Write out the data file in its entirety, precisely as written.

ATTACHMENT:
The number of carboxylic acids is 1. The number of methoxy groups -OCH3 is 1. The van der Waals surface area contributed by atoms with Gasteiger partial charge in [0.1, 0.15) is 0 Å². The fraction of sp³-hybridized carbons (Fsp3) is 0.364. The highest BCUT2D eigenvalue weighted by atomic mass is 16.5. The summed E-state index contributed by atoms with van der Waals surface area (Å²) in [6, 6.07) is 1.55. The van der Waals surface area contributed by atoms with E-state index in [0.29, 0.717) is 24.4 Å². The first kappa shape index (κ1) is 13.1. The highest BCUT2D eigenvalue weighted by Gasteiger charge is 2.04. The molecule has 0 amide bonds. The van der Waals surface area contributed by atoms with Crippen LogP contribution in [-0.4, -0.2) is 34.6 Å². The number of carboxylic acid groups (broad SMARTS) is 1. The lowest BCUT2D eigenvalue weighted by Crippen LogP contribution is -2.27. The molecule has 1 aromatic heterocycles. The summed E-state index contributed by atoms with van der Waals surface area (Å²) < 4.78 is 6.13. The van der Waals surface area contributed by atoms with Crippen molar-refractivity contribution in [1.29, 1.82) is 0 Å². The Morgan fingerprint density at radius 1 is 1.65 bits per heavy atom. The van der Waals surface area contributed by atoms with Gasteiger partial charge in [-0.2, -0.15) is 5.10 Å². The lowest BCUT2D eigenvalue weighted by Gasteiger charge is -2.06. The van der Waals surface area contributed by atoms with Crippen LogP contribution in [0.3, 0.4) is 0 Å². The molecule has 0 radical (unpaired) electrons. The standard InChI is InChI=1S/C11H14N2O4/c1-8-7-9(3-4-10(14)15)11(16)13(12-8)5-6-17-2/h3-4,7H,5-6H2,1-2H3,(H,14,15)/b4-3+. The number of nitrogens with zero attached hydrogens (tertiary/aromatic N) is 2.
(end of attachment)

The number of carboxylic acids is 1. The number of methoxy groups -OCH3 is 1. The van der Waals surface area contributed by atoms with Gasteiger partial charge in [0.1, 0.15) is 0 Å². The fraction of sp³-hybridized carbons (Fsp3) is 0.364. The highest BCUT2D eigenvalue weighted by atomic mass is 16.5. The summed E-state index contributed by atoms with van der Waals surface area (Å²) in [6, 6.07) is 1.55. The van der Waals surface area contributed by atoms with E-state index in [0.29, 0.717) is 24.4 Å². The first kappa shape index (κ1) is 13.1. The highest BCUT2D eigenvalue weighted by Gasteiger charge is 2.04. The molecule has 0 amide bonds. The van der Waals surface area contributed by atoms with Crippen LogP contribution in [-0.4, -0.2) is 34.6 Å². The number of carboxylic acid groups (broad SMARTS) is 1. The lowest BCUT2D eigenvalue weighted by Crippen LogP contribution is -2.27. The molecule has 1 aromatic heterocycles. The summed E-state index contributed by atoms with van der Waals surface area (Å²) < 4.78 is 6.13. The van der Waals surface area contributed by atoms with Crippen molar-refractivity contribution in [1.29, 1.82) is 0 Å². The Morgan fingerprint density at radius 1 is 1.65 bits per heavy atom. The van der Waals surface area contributed by atoms with Gasteiger partial charge in [-0.2, -0.15) is 5.10 Å². The lowest BCUT2D eigenvalue weighted by Gasteiger charge is -2.06. The van der Waals surface area contributed by atoms with Crippen LogP contribution in [0.3, 0.4) is 0 Å². The molecule has 0 radical (unpaired) electrons. The standard InChI is InChI=1S/C11H14N2O4/c1-8-7-9(3-4-10(14)15)11(16)13(12-8)5-6-17-2/h3-4,7H,5-6H2,1-2H3,(H,14,15)/b4-3+. The number of nitrogens with zero attached hydrogens (tertiary/aromatic N) is 2.